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Posted on: April 25, 2022

Several E. Coli Cases Associated with Petting Goats at a Loudoun Farm

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The Loudoun County Health Department is notifying the public of the exposure to a specific type of bacterium, called Shiga Toxin Producing E. coli (STEC), by several people who came in contact with goats at Georges Mill Farm in Lovettsville between March 6 and April 20, 2022. Several individuals experienced diarrhea and other symptoms of illness. The bacterium was isolated and identified by the Virginia Division of Consolidated Laboratory Services.

Coming into direct contact with animals, particularly livestock, presents a risk for illnesses. People should remember that, while animal interactions can be fun and educational, it’s always important to practice healthy habits around pets and other animals, such as washing your hands after being in contact with animals. The Loudoun County Health Department is communicating directly with those who are known to have come in contact with goats at Georges Mill Farm. Anyone who had contact with these goats during this time frame and has not yet communicated with the Health Department should:

  • Monitor for illness and seek medical attention if you become ill. Let your healthcare provider know of your possible exposure to assist in your diagnosis and treatment. 
  • Report your exposure to the Loudoun County Health Department by completing this short survey.  

The staff at the farm have assisted the Health Department in identifying who may be at risk of illness and by helping to prevent future infections. There is no evidence of ongoing risk to visitors at Georges Mill Farm.

E. Coli Symptoms

Symptoms of E. coli illness usually start two to four days after exposure, but can occur as late as 12 hours later, or as long as 10 days after exposure. Symptoms of STEC may include:

  • Diarrhea with stomach cramps
  • Blood may also be present in the stool 
  • Vomiting
  • Fever
  • Chills

In a very small percentage of cases (approximately 2% to 7%) particularly higher risk groups such as children under the age of 5, the immunocompromised, and the elderly, a more severe complication known as HUS (Hemolytic Uremic Syndrome) may occur. That complication includes kidney failure and anemia, and often results in prolonged hospitalization. However, the large majority of people exposed to STEC do not develop HUS and recover completely from their diarrhea within 5 to 10 days. More specific information on E. coli, including STEC, is available from the Centers for Disease Control and Prevention here.  

Prevention

Health officials remind everyone that there are steps they can take to help prevent contracting illnesses from animals, which sometimes carry germs that can make people sick. Animals that look clean and healthy can carry harmful germs, and even areas where animals live, or roam can contain germs that can make people sick. Having contact with the animals’ environment can also be a risk factor for illness. Every year, many people get sick after visiting animal exhibits, such as petting zoos, aquariums, farms, or fairs. Preventive steps to take include:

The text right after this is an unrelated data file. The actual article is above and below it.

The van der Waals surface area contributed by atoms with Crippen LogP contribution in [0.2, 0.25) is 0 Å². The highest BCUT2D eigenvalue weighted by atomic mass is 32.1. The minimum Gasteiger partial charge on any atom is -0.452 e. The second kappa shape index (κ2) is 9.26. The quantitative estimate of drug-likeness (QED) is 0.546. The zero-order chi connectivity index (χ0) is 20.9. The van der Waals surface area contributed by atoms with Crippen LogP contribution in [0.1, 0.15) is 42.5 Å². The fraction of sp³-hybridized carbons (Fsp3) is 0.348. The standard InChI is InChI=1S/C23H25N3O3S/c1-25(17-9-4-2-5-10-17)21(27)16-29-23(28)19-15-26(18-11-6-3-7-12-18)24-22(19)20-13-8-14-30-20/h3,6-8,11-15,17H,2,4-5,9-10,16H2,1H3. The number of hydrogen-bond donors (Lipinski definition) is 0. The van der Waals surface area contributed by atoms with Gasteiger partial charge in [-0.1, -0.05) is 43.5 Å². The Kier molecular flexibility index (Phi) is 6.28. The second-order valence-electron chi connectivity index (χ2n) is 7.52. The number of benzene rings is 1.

• Wash your hands right after touching animals or anything in the areas where they live, roam or eat. Even if you didn’t touch the animals or wore gloves, wash your hands when you leave animal areas.
  • Running water and soap are best, but if they are not available, use an alcohol-based hand sanitizer that contains at least 60% alcohol and wash your hands with soap and running water as soon as you can.
  • Don’t eat or drink around animals and keep food and drinks away from animal areas.

Children 5 years of age and younger, people with weakened immune systems and adults over 65 years of age are more likely to get sick from the germs animals can carry and should take extra precautions at animal exhibits. 

Take these extra precautions for children:

  • Always supervise children around animals.
  • Leave items such as strollers, pacifiers, cups, or toys outside the exhibit.
  • Don’t let children put their thumbs, fingers, or objects such as pacifiers in their mouths when they’re around animals or in an animal area.
  • Don’t let children sit or play on the ground in animal areas.
  • Teach children to approach animals with caution and follow the rules provided on signs or verbally by the staff. 
  • Children 5 years of age and younger should not have contact with reptiles, amphibians, or live poultry because these animals are more likely to make them sick. Parents of children in this age group should also consider not letting the children have direct contact with other types of livestock.

For more information on how to stay healthy at animal exhibits, visit the Centers for Disease Control and Prevention

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